YOUR BUSINESS AUTHORITY
Although Central Bank of the Ozarks never set a goal to process over 1,600 Paycheck Protection Program loans over the past year, it’s a key accomplishment for the financial institution founded 65 years ago in Springfield.
President Joselyn Baldner says the two rounds of loans provided by the bank amid the coronavirus pandemic totaled roughly $150 million and impacted almost 19,000 employees.
“That was very much a point of pride for our employees to know that we were able to take care of so many local employees,” she says. “It was pretty emotional, honestly, to know you can have that kind of impact.”
The high level of PPP loan work took place amid administrative moves. Baldner was elected in January by the bank board as president and in April was also named CEO as part of a succession plan. She succeeded Russ Marquardt, who remains with the bank as board chairperson ahead of his planned phased retirement.
Baldner says the bank’s longtime philosophy remains: “One of the things that has always been very important to us is to help assist our local businesses. That’s really the foundation of who we are and how we were built, is on those business relationships and being able to take care of them.”
As the pandemic started last year, Central Bank employees who stayed home to care for their children were given 100% of base pay if unable to work from their residence. Leave for COVID-19 illnesses also was paid at 100%, Baldner says.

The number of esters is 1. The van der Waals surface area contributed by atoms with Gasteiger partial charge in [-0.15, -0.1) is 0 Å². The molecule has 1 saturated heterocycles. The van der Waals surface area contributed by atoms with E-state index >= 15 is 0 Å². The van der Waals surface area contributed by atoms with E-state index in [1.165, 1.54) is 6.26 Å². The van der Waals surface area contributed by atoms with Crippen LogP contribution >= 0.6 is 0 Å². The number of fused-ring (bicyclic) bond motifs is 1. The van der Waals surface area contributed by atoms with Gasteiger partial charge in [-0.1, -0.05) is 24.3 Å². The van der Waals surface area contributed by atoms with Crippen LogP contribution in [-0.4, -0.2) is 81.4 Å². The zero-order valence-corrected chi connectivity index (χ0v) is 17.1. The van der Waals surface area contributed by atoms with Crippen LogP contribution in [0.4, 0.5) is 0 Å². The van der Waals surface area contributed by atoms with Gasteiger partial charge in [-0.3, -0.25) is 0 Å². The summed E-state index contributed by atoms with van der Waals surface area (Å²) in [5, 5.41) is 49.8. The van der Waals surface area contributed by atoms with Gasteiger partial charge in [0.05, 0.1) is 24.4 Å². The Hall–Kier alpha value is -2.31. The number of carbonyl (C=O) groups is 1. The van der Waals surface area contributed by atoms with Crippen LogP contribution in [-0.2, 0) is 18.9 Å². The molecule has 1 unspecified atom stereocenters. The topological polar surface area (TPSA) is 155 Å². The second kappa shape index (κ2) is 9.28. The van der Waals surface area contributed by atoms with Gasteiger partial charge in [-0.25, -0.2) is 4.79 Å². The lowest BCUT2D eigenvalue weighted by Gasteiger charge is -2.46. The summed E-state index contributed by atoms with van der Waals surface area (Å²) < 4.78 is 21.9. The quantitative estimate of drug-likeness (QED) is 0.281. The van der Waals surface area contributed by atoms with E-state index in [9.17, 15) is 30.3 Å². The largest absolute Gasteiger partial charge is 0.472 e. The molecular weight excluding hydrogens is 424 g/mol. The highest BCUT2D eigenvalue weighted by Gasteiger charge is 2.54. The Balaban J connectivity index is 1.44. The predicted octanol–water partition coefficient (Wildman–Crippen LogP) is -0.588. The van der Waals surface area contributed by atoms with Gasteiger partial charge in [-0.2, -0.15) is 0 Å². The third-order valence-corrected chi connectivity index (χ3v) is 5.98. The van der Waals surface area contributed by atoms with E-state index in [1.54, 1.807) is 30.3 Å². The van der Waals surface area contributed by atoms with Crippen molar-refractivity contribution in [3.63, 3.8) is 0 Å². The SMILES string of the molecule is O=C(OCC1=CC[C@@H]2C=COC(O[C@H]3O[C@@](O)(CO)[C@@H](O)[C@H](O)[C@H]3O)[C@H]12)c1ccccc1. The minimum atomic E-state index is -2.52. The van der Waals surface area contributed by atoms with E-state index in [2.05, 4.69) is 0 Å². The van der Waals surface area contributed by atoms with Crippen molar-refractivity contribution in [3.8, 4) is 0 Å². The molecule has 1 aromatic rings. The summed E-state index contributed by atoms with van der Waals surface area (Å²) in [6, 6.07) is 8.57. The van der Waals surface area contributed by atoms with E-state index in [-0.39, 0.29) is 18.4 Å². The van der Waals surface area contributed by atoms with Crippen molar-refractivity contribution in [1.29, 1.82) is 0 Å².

“It’s how we were able to take care of our employees,” she says. “We tried really hard to be flexible and understand everybody had a different situation but yet keep everybody safe.”
Community involvement remains a priority, as Central Bank has donated $2.2 million in the past three years to local civic groups, nonprofits and schools. Bank employees also are active in volunteerism, with Ozarks Food Harvest and United Way of the Ozarks among supported agencies.
Central Bank added to its Ozarks footprint with the opening of its 12th Springfield branch in May on East Sunshine Street – where the company has had development interest for over a decade. No additional branches are on the immediate horizon, but Baldner says the company is considering future investments as the retail banking landscape continues to evolve.
“The pandemic sped the migration to technology and digital,” she says. “We need to determine if there’s additional technologies we want to add to make it more convenient for customers.”
The first downtown Springfield branch for Arvest Bank opened; a longtime licensed massage therapist became a first-time business owner; and 7 Brew Coffee opened its fourth shop in Springfield.